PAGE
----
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Denied New York Overtime a Real Problem for Reality TV Writers, Producers

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New York, NYWhen it comes to violations pertaining to New York overtime, you can’t get any more real than those working in the reality TV industry. It’s a sector that employs a large number of individuals, and according to a survey of producers and writers recently conducted by the Writers Guild America East, a large number of them are cheated out of overtime.

The New York Daily News (11/18/13) reported in November that individuals can lose as much as $30,000 per year in unpaid wages. Considering the industry employs tens of thousands of people in New York City alone - writers, producers, associate producers and the like - the losses add up to as much as $40 million per year.

In terms of New York employment dollars, writers and producers earn, on average, about $70,000 per year. However, that amount is based on an average week adding up to the standard 40 hours, with provisions for meal breaks and rest periods - and New York overtime if an individual’s week extends beyond 40 hours, widely held as a common occurrence in the highly competitive television production industry.

The vast majority of respondents to the survey reported working in excess of 40 hours per week on a regular basis. Of the 84 percent of people who had that response, 85 percent of those report never receiving overtime pay as required by New York labor law.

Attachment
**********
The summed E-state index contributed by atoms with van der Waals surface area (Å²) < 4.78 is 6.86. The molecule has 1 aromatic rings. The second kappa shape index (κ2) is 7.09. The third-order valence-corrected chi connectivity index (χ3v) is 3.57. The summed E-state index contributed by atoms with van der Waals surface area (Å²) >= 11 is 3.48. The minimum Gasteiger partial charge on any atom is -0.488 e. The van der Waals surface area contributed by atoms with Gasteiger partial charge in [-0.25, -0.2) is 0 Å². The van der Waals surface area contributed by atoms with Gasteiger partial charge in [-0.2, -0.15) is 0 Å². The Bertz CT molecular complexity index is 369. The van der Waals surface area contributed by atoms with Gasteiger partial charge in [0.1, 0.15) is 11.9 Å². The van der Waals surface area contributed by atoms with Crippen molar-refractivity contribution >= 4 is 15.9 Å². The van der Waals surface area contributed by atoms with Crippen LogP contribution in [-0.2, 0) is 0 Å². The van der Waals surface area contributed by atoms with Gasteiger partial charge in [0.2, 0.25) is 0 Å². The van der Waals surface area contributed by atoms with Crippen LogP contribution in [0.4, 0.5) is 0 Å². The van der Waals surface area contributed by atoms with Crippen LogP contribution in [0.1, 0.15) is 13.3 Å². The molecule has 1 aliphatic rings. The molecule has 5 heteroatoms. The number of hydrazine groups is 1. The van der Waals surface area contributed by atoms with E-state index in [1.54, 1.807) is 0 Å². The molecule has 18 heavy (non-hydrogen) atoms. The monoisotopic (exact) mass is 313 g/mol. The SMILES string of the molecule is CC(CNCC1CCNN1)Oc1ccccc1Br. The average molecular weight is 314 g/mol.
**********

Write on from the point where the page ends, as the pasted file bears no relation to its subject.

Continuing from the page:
Of the 315 individuals who responded, according to the New York Daily News, more than half reported putting in more than 80 hours in a week.

“I’ve known people to work upwards of 100 hours in a given week while shooting,” said David Van Taylor, a producer with experience on shows such as Intervention and Fatal Encounters.

“There’s no compensation for that additional work,” he said, in comments published in the New York Daily News.

Union officials noted that employees in traditional television do better than their counterparts in the so-called “non-fiction” sector. As an example, Royal Pains is classed as traditional television in which workers earn about $6,712 per week, according to the report. Their counterparts working on Pawn Stars, for example, are reported to earn a minimum of $2,136 per week. Pawn Stars is regularly viewed by 4.6 million TV watchers - about a million more viewers than Royal Pains - where employees make two thirds less pay, on average.

“When people watch reality shows they have no idea that some of the newer shows are totally scripted and that people writing the scripts don’t get paid much at all,” said Henriette Mantel, an Edgewater, New Jersey producer whose credits include The Osbournes and What Not to Wear.

The television industry has historically been one of long days, with so much attention placed on the final product. However, New York employment law requires meal and rest periods, and overtime compensation for hours worked beyond 40 hours in a week. There are no reports of any exemptions for the television and film industry for writers and producers.

It has been reported that Representative Jerrold Nadler (D-NY) and Public Advocate-elect Letitia James are throwing their support behind an initiative by the Writer’s Guild to organize their members to pursue collective bargaining, and to stand up for their rights as New York employees.

“The networks and production companies that make millions of dollars in profits from reality-television programs must obey the wage-and-hour laws,” James said, in comments carried in the New York Daily News. Any New York employer is required to adhere to laws designed to protect workers from the kind of abuse alleged to be happening to writers and producers in the reality television industry. For them, the losses are very real, indeed.


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